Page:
News 12 at 11 o'clock, November 8, 2007
AUGUSTA, Ga--- News 12 told you how the Medical College of Georgia needs to produce more doctors to keep up with a growing demand. Now, we look at one of the ways we're losing our future doctors to other states, and it happens close to the end of their training.
It's called match day. It's the day med students across the country find out where they'll be doing their residencies. But for every student who chooses to head out of state, Georgians could be losing a future doctor.
"Its been quoted that two-thirds of residents will practice in the state where they train." says Medical school Dean Doug Miller.
That's right, more than 60 percent of the med students who choose to do their residencies out of state will end up staying there.
The med school dean says we can't really expect all our local med students to stay in Georgia. "That's 8 years of their lives, chances are they may want to see another part of the world."
But, that's not to say we can't do a better job and that's where University hospital comes in.
Dr. Randy Smith, a 1970 graduate of MCG, wants to see more students do their residency training at university. "if we like them, and they like us, chances are they're gonna stay in the community and we know 60 percent stay in the vicinity where they do the residency program."
the trouble is MCG and University Hospital haven't had a strong working relationship in years.
Rogers, "So how many MCG students are assigned to University today?"
Smith, "Today we have 2 residents in OBGYN."
3 residents actually, but University can take 14 and they're willing to push that number to 41, even though it'll cost a lot of money.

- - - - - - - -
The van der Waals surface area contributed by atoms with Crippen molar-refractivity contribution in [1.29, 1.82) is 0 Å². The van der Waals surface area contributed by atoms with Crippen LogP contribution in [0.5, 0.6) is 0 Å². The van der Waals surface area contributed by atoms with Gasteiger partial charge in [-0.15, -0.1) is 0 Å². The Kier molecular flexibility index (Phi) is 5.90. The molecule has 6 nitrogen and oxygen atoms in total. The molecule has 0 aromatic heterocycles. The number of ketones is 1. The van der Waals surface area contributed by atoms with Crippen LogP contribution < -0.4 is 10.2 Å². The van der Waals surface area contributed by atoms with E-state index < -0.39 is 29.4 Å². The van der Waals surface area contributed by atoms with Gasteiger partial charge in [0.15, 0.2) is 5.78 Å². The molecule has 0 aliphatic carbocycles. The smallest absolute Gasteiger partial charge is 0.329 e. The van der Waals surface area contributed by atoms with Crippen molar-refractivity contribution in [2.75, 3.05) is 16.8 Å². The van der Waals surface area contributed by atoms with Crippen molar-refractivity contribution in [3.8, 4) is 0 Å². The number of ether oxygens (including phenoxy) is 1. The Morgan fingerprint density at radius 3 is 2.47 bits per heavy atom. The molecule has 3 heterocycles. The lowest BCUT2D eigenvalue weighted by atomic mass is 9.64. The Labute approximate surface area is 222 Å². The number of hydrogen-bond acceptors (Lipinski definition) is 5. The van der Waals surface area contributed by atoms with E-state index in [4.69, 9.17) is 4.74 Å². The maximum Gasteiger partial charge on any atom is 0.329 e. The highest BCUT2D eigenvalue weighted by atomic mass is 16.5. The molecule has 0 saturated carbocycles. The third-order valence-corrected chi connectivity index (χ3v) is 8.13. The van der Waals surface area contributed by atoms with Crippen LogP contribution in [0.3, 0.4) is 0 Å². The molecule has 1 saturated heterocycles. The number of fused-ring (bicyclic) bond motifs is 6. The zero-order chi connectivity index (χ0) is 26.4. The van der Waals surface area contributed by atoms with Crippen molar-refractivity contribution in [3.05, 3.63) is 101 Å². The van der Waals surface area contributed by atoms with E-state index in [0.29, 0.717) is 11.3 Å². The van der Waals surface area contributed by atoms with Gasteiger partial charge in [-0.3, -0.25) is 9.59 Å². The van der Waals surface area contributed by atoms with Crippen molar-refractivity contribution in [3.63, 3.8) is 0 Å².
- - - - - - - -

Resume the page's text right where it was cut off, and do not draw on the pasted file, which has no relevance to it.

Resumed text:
Smith, "We've got a very positive education over here and we feel like it's worth MCG taking a strong look at us."
MCG is making a move to strengthen it's ties with it's nearest neighbor, at least the 2 hospitals are talking.
Rogers, "Describe MCG's relationship with University, healthy or anemic?"
Miller, "I think its healthier than its been in years."
Dr. Smith, "I say it's healthy."
This MCG Alum and Chairman of the Board of University Health System. says it's time to rebuild a local relationship that's been in place since 1828.
"My role now is the facilitator to try to get these 2 institutions back together." says Smith.
Back on the MCG campus, News 12 caught up with a group of first year med students and took an informal poll about where they'd like to work one day.
"I'm from Roswell and I'd like to practice in Georgia."
"I'm from Lawrenceville and I'd like to practice there."
"I'm from from Augusta and want to practice in Georgia."
"My name is Brian, I'm from Utah and I'd like to practice in Georgia."
Four out of four, leaning strongly toward a medical career in Georgia. We can only hope the feelings will continue right through match-day.
So how does University fit in with the plan to expand in Athens? Dr. Miller, the Medical School Dean says he expects to take full advantage of University's offer years before any future expansion in Athens.
So what difference does it all make to you? Well, that depends on how long you're willing to wait to see the doctor.